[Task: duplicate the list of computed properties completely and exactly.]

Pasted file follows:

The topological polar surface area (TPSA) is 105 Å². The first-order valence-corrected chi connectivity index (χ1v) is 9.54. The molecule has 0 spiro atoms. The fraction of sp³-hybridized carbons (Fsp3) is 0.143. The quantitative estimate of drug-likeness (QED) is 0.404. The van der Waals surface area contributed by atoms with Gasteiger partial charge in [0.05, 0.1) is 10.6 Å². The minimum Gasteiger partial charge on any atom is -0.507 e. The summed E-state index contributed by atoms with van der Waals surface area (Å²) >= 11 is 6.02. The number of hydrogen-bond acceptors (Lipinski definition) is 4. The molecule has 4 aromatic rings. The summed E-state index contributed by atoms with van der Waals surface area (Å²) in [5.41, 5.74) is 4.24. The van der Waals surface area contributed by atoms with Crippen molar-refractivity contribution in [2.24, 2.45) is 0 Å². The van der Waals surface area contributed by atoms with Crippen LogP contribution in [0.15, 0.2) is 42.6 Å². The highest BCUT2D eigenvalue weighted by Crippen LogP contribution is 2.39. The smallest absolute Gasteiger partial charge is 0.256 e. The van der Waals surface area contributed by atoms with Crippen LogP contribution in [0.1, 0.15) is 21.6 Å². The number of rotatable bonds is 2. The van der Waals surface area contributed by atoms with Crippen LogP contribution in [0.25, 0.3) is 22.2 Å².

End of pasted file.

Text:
The topological polar surface area (TPSA) is 105 Å². The first-order valence-corrected chi connectivity index (χ1v) is 9.54. The molecule has 0 spiro atoms. The fraction of sp³-hybridized carbons (Fsp3) is 0.143. The quantitative estimate of drug-likeness (QED) is 0.404. The van der Waals surface area contributed by atoms with Gasteiger partial charge in [0.05, 0.1) is 10.6 Å². The minimum Gasteiger partial charge on any atom is -0.507 e. The summed E-state index contributed by atoms with van der Waals surface area (Å²) >= 11 is 6.02. The number of hydrogen-bond acceptors (Lipinski definition) is 4. The molecule has 4 aromatic rings. The summed E-state index contributed by atoms with van der Waals surface area (Å²) in [5.41, 5.74) is 4.24. The van der Waals surface area contributed by atoms with Crippen molar-refractivity contribution in [2.24, 2.45) is 0 Å². The van der Waals surface area contributed by atoms with Crippen LogP contribution in [0.15, 0.2) is 42.6 Å². The highest BCUT2D eigenvalue weighted by Crippen LogP contribution is 2.39. The smallest absolute Gasteiger partial charge is 0.256 e. The van der Waals surface area contributed by atoms with Crippen LogP contribution in [0.1, 0.15) is 21.6 Å². The number of rotatable bonds is 2. The van der Waals surface area contributed by atoms with Crippen LogP contribution in [0.25, 0.3) is 22.2 Å².